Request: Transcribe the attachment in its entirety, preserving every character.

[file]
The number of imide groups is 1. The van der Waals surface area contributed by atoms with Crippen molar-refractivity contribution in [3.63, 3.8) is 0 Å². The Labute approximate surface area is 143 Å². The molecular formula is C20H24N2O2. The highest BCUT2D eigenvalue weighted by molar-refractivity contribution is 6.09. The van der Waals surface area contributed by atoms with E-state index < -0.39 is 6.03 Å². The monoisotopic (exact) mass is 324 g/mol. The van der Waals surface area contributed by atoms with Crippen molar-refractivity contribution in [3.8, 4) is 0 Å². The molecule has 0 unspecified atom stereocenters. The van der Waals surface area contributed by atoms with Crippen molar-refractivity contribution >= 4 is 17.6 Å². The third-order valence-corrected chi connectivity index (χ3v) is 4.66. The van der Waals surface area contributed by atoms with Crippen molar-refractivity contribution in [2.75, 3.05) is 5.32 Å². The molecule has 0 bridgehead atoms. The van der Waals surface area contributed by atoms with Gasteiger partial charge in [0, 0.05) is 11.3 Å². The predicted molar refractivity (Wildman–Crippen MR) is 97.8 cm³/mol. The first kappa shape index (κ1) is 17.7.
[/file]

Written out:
The number of imide groups is 1. The van der Waals surface area contributed by atoms with Crippen molar-refractivity contribution in [3.63, 3.8) is 0 Å². The Labute approximate surface area is 143 Å². The molecular formula is C20H24N2O2. The highest BCUT2D eigenvalue weighted by molar-refractivity contribution is 6.09. The van der Waals surface area contributed by atoms with E-state index < -0.39 is 6.03 Å². The monoisotopic (exact) mass is 324 g/mol. The van der Waals surface area contributed by atoms with Crippen molar-refractivity contribution in [3.8, 4) is 0 Å². The molecule has 0 unspecified atom stereocenters. The van der Waals surface area contributed by atoms with Crippen molar-refractivity contribution >= 4 is 17.6 Å². The third-order valence-corrected chi connectivity index (χ3v) is 4.66. The van der Waals surface area contributed by atoms with Crippen molar-refractivity contribution in [2.75, 3.05) is 5.32 Å². The molecule has 0 bridgehead atoms. The van der Waals surface area contributed by atoms with Gasteiger partial charge in [0, 0.05) is 11.3 Å². The predicted molar refractivity (Wildman–Crippen MR) is 97.8 cm³/mol. The first kappa shape index (κ1) is 17.7.